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Old 01-25-2014, 10:19 AM   #23
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Quote:
Originally Posted by truckasaurus View Post
Hey Rippie, riviting in an area like the hold down plate, like you mentioned, I personally would not use an A (soft) rivet, If there's a scenario involving skins being torn by AD rivets I doubt you'd want the trailer back afterwards. I'm not the Airstream pro but just wanted to add my opinion here.

And yup you can roll on some sealant before assembly then shoot the rivets, too much and it'll just be a mess. Try to wipe off ALL sealant from the rivet tails before bucking them too.
I'm in agreemant with truck on this, the hold down plates shoud use the 2117 aka AD rivets. The one problem you may have though, is the rivet gun you bought my not have enough power to shoot the -12 rivets you are refering to earlier in the AD alloy. The thicker the materail being shot together the more energy that materail absorbs from the rivet gun and that energy is not being transfered to the bucking bar.

Most Aircraft rivet suppliers will reqire the complete part number of the rivet being ordered. So if you are ordering Universal head rivets, (because frankly speaking here, the braizer head rivets have not been used in the aviation industry for decades) the head style number is followed up by the Alloy code, then diameter in 32th's then a dash and then the length in 16th's. so lets break it all down. The MS20 is for most rivets as the lead in number.

MS20470AD5-4
470 head style, in this case universal head
AD- alloy, in this case 2117 aluminum, A would be 1100 aluminum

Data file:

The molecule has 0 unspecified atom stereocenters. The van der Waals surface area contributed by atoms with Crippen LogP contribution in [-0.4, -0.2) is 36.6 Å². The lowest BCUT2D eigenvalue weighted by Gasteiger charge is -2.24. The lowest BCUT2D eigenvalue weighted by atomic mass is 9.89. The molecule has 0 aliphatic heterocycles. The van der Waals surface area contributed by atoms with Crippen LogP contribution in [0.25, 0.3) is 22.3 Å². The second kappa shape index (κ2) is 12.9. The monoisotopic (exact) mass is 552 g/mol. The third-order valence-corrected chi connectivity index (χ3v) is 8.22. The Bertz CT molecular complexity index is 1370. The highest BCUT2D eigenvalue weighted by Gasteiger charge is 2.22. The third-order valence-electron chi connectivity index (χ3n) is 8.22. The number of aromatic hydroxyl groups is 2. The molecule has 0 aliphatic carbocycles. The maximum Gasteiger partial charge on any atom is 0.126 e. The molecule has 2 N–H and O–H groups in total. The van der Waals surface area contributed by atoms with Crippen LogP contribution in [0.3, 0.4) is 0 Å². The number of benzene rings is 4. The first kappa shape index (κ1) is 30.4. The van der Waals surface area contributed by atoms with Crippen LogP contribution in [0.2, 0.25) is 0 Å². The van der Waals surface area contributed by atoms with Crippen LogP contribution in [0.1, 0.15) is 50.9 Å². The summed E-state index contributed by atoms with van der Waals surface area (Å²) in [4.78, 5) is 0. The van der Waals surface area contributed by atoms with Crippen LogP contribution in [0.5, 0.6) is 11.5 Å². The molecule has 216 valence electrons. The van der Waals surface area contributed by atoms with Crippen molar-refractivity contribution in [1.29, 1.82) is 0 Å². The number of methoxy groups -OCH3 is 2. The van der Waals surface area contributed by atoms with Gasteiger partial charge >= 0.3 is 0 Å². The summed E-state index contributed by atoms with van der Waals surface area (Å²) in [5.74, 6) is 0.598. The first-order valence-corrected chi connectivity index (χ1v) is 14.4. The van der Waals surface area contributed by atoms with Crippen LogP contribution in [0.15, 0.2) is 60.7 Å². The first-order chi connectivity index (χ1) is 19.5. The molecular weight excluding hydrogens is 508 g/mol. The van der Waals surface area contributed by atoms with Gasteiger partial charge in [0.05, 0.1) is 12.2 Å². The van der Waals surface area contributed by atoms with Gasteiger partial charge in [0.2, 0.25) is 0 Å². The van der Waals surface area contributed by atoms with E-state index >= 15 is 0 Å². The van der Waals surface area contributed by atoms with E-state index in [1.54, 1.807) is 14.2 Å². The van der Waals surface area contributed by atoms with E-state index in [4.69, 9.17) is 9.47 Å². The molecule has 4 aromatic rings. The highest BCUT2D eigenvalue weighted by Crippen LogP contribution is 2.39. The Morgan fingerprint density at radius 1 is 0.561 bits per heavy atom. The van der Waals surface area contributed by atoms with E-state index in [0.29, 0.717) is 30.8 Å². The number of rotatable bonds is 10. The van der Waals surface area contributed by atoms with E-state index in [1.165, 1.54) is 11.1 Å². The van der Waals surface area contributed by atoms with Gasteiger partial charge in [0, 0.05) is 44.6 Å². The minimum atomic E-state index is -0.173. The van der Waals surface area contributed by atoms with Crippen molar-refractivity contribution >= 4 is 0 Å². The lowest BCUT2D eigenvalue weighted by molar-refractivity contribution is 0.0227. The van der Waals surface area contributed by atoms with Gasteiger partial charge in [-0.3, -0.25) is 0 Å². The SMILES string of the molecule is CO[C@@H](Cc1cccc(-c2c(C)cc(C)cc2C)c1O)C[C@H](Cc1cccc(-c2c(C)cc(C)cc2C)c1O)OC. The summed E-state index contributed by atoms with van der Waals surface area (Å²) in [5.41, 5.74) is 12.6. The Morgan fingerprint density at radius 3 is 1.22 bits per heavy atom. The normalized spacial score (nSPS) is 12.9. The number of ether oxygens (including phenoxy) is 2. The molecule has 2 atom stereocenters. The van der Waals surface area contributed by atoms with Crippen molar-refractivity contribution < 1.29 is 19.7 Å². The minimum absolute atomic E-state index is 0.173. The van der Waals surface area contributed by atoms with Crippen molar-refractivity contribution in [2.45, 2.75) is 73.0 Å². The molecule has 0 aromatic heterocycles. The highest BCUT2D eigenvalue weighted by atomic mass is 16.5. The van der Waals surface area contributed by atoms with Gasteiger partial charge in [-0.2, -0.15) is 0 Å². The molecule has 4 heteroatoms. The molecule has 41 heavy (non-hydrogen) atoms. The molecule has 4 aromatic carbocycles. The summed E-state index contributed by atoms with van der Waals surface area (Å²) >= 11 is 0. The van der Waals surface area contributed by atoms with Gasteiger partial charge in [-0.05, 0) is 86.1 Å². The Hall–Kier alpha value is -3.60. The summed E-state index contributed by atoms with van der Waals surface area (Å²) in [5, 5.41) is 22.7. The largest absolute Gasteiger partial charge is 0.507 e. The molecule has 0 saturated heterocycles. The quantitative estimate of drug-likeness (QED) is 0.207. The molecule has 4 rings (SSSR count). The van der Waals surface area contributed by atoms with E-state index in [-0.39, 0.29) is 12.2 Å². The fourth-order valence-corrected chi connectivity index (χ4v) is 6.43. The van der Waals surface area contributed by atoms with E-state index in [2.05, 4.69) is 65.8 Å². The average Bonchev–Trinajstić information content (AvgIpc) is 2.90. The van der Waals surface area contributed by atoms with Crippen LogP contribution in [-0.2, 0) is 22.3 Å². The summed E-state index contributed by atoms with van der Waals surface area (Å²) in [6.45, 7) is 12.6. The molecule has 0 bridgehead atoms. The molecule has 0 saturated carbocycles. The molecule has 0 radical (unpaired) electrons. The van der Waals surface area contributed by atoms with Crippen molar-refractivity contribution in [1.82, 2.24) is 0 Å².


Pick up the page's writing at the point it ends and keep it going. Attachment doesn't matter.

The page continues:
5- diameter in 32th's
- is dash
4- length in 16th's so a 4 would be 1/4" long measured from the mating surface of the head


Hope this all helps
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Old 01-25-2014, 12:36 PM   #24
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What does the MS20 stand for?
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Old 01-25-2014, 01:04 PM   #25
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military specification
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Old 01-25-2014, 02:10 PM   #26
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Glad several others posted reply's as I would not have been able to answer your question. And I learned several things by their reply's (as usual). I was wrong anyway as we just purchased cleco's at Spruce but talked about rivets. At the time we were not sure which rivets to get so we waited and will possibly order from them in the future.

We have however ordered Rivets from "Tate Wire & Terminal Inc" in Davisburg MI. They may be wholesale only as we ordered and paid but ordered through our friends account.
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Old 01-25-2014, 03:14 PM   #27
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and the 20............?
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Old 01-25-2014, 06:34 PM   #28
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MS20 means Military Standard specification as far as I understand it, what the exact nature of the spec is I don't know and has to date not really been something for me to investigate. You can however use AN, Air Force-Navy instead of MS20 and end up in the same place if that works better.